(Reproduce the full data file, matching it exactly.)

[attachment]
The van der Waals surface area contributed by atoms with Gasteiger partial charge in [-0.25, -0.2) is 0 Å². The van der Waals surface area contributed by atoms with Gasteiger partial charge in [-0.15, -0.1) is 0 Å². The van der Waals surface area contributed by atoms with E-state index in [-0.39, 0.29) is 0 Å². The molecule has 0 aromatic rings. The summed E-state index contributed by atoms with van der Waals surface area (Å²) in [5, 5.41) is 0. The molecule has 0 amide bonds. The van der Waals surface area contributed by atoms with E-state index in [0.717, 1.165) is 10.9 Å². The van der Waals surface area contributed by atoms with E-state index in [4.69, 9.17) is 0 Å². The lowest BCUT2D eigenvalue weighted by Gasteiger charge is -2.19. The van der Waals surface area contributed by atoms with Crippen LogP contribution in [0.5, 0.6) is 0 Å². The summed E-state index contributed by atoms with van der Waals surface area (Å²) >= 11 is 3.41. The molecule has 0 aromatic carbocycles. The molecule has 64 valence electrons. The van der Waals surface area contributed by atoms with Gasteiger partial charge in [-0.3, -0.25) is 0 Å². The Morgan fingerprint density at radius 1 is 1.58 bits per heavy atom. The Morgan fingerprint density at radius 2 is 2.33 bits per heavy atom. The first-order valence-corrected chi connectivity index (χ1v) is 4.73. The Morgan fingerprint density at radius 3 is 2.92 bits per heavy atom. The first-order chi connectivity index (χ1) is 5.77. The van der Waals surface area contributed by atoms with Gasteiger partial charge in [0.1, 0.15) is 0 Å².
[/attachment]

The van der Waals surface area contributed by atoms with Gasteiger partial charge in [-0.25, -0.2) is 0 Å². The van der Waals surface area contributed by atoms with Gasteiger partial charge in [-0.15, -0.1) is 0 Å². The van der Waals surface area contributed by atoms with E-state index in [-0.39, 0.29) is 0 Å². The molecule has 0 aromatic rings. The summed E-state index contributed by atoms with van der Waals surface area (Å²) in [5, 5.41) is 0. The molecule has 0 amide bonds. The van der Waals surface area contributed by atoms with E-state index in [0.717, 1.165) is 10.9 Å². The van der Waals surface area contributed by atoms with E-state index in [4.69, 9.17) is 0 Å². The lowest BCUT2D eigenvalue weighted by Gasteiger charge is -2.19. The van der Waals surface area contributed by atoms with Crippen LogP contribution in [0.5, 0.6) is 0 Å². The summed E-state index contributed by atoms with van der Waals surface area (Å²) >= 11 is 3.41. The molecule has 0 aromatic carbocycles. The molecule has 64 valence electrons. The van der Waals surface area contributed by atoms with Gasteiger partial charge in [-0.3, -0.25) is 0 Å². The Morgan fingerprint density at radius 1 is 1.58 bits per heavy atom. The Morgan fingerprint density at radius 2 is 2.33 bits per heavy atom. The first-order valence-corrected chi connectivity index (χ1v) is 4.73. The Morgan fingerprint density at radius 3 is 2.92 bits per heavy atom. The first-order chi connectivity index (χ1) is 5.77. The van der Waals surface area contributed by atoms with Gasteiger partial charge in [0.1, 0.15) is 0 Å².